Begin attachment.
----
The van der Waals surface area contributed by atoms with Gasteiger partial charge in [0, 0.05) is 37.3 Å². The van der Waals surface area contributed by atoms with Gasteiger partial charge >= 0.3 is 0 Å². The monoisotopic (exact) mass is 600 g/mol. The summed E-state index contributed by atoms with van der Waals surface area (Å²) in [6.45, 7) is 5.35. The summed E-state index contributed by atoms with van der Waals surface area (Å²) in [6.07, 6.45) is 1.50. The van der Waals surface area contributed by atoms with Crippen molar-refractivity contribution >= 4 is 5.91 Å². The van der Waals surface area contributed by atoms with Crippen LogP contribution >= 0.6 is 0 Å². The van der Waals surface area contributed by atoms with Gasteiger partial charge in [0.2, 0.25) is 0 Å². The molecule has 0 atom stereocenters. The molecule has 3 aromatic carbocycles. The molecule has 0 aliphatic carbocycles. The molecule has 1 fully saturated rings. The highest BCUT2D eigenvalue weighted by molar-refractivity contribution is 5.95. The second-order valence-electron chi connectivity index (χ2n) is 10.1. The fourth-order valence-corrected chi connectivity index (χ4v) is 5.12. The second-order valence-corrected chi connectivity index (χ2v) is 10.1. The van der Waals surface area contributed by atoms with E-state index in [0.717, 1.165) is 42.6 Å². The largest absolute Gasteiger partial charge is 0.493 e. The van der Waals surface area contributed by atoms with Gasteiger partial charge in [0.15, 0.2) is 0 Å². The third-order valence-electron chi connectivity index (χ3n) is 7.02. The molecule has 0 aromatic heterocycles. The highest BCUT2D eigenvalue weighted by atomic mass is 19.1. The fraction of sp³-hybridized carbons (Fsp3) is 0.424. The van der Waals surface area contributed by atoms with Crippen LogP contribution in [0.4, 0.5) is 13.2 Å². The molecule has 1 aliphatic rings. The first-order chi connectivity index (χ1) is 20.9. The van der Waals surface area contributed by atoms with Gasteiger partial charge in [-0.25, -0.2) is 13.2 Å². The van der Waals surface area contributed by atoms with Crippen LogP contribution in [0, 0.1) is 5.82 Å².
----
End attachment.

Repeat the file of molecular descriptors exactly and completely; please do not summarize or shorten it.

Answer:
The van der Waals surface area contributed by atoms with Gasteiger partial charge in [0, 0.05) is 37.3 Å². The van der Waals surface area contributed by atoms with Gasteiger partial charge >= 0.3 is 0 Å². The monoisotopic (exact) mass is 600 g/mol. The summed E-state index contributed by atoms with van der Waals surface area (Å²) in [6.45, 7) is 5.35. The summed E-state index contributed by atoms with van der Waals surface area (Å²) in [6.07, 6.45) is 1.50. The van der Waals surface area contributed by atoms with Crippen molar-refractivity contribution >= 4 is 5.91 Å². The van der Waals surface area contributed by atoms with Crippen LogP contribution >= 0.6 is 0 Å². The van der Waals surface area contributed by atoms with Gasteiger partial charge in [0.2, 0.25) is 0 Å². The molecule has 0 atom stereocenters. The molecule has 3 aromatic carbocycles. The molecule has 0 aliphatic carbocycles. The molecule has 1 fully saturated rings. The highest BCUT2D eigenvalue weighted by molar-refractivity contribution is 5.95. The second-order valence-electron chi connectivity index (χ2n) is 10.1. The fourth-order valence-corrected chi connectivity index (χ4v) is 5.12. The second-order valence-corrected chi connectivity index (χ2v) is 10.1. The van der Waals surface area contributed by atoms with E-state index in [0.717, 1.165) is 42.6 Å². The largest absolute Gasteiger partial charge is 0.493 e. The van der Waals surface area contributed by atoms with Gasteiger partial charge in [0.15, 0.2) is 0 Å². The third-order valence-electron chi connectivity index (χ3n) is 7.02. The molecule has 0 aromatic heterocycles. The highest BCUT2D eigenvalue weighted by atomic mass is 19.1. The fraction of sp³-hybridized carbons (Fsp3) is 0.424. The van der Waals surface area contributed by atoms with Crippen LogP contribution in [0.4, 0.5) is 13.2 Å². The molecule has 1 aliphatic rings. The first-order chi connectivity index (χ1) is 20.9. The van der Waals surface area contributed by atoms with Gasteiger partial charge in [-0.25, -0.2) is 13.2 Å². The van der Waals surface area contributed by atoms with Crippen LogP contribution in [0, 0.1) is 5.82 Å².